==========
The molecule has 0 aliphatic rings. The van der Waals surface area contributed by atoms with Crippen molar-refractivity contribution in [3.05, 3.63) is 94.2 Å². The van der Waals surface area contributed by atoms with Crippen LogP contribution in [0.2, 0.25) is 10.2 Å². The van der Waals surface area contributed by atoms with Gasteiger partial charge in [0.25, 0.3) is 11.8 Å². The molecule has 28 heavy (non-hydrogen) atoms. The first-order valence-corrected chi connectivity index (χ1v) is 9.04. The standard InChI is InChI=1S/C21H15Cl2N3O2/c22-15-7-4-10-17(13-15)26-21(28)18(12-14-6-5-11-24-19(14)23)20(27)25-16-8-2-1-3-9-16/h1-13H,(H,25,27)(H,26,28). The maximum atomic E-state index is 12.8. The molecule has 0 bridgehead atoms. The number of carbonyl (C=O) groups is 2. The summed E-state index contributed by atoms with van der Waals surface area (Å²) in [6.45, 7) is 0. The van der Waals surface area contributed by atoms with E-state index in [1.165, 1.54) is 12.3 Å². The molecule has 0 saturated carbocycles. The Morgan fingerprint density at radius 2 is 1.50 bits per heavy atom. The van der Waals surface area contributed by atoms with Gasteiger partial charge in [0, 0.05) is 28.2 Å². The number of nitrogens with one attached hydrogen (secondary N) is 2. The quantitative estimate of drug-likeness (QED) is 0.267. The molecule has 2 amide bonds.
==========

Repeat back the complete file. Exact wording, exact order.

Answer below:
The molecule has 0 aliphatic rings. The van der Waals surface area contributed by atoms with Crippen molar-refractivity contribution in [3.05, 3.63) is 94.2 Å². The van der Waals surface area contributed by atoms with Crippen LogP contribution in [0.2, 0.25) is 10.2 Å². The van der Waals surface area contributed by atoms with Gasteiger partial charge in [0.25, 0.3) is 11.8 Å². The molecule has 28 heavy (non-hydrogen) atoms. The first-order valence-corrected chi connectivity index (χ1v) is 9.04. The standard InChI is InChI=1S/C21H15Cl2N3O2/c22-15-7-4-10-17(13-15)26-21(28)18(12-14-6-5-11-24-19(14)23)20(27)25-16-8-2-1-3-9-16/h1-13H,(H,25,27)(H,26,28). The maximum atomic E-state index is 12.8. The molecule has 0 bridgehead atoms. The number of carbonyl (C=O) groups is 2. The summed E-state index contributed by atoms with van der Waals surface area (Å²) in [6.45, 7) is 0. The van der Waals surface area contributed by atoms with E-state index in [1.165, 1.54) is 12.3 Å². The molecule has 0 saturated carbocycles. The Morgan fingerprint density at radius 2 is 1.50 bits per heavy atom. The van der Waals surface area contributed by atoms with Gasteiger partial charge in [0, 0.05) is 28.2 Å². The number of nitrogens with one attached hydrogen (secondary N) is 2. The quantitative estimate of drug-likeness (QED) is 0.267. The molecule has 2 amide bonds.